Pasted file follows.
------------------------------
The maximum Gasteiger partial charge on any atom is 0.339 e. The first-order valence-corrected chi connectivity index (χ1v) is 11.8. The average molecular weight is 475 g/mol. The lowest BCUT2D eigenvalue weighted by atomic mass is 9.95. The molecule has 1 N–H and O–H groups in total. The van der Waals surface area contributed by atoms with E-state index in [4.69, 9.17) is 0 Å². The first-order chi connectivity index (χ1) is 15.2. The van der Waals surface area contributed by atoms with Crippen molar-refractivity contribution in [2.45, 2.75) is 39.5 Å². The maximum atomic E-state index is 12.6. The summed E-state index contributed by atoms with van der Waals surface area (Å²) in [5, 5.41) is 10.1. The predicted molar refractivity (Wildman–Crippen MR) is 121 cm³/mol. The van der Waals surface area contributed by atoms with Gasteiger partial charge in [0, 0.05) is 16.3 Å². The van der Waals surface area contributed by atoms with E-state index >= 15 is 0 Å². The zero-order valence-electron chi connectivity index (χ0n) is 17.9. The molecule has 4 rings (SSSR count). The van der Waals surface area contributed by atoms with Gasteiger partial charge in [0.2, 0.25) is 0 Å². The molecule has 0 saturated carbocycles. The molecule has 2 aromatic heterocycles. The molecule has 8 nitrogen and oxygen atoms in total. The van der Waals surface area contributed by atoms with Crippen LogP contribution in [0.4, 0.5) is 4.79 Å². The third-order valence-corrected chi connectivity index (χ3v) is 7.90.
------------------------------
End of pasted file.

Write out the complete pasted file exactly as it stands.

The maximum Gasteiger partial charge on any atom is 0.339 e. The first-order valence-corrected chi connectivity index (χ1v) is 11.8. The average molecular weight is 475 g/mol. The lowest BCUT2D eigenvalue weighted by atomic mass is 9.95. The molecule has 1 N–H and O–H groups in total. The van der Waals surface area contributed by atoms with E-state index in [4.69, 9.17) is 0 Å². The first-order chi connectivity index (χ1) is 15.2. The van der Waals surface area contributed by atoms with Crippen molar-refractivity contribution in [2.45, 2.75) is 39.5 Å². The maximum atomic E-state index is 12.6. The summed E-state index contributed by atoms with van der Waals surface area (Å²) in [5, 5.41) is 10.1. The predicted molar refractivity (Wildman–Crippen MR) is 121 cm³/mol. The van der Waals surface area contributed by atoms with Gasteiger partial charge in [0, 0.05) is 16.3 Å². The van der Waals surface area contributed by atoms with E-state index >= 15 is 0 Å². The zero-order valence-electron chi connectivity index (χ0n) is 17.9. The molecule has 4 rings (SSSR count). The van der Waals surface area contributed by atoms with Gasteiger partial charge in [0.2, 0.25) is 0 Å². The molecule has 0 saturated carbocycles. The molecule has 2 aromatic heterocycles. The molecule has 8 nitrogen and oxygen atoms in total. The van der Waals surface area contributed by atoms with Crippen LogP contribution in [0.4, 0.5) is 4.79 Å². The third-order valence-corrected chi connectivity index (χ3v) is 7.90.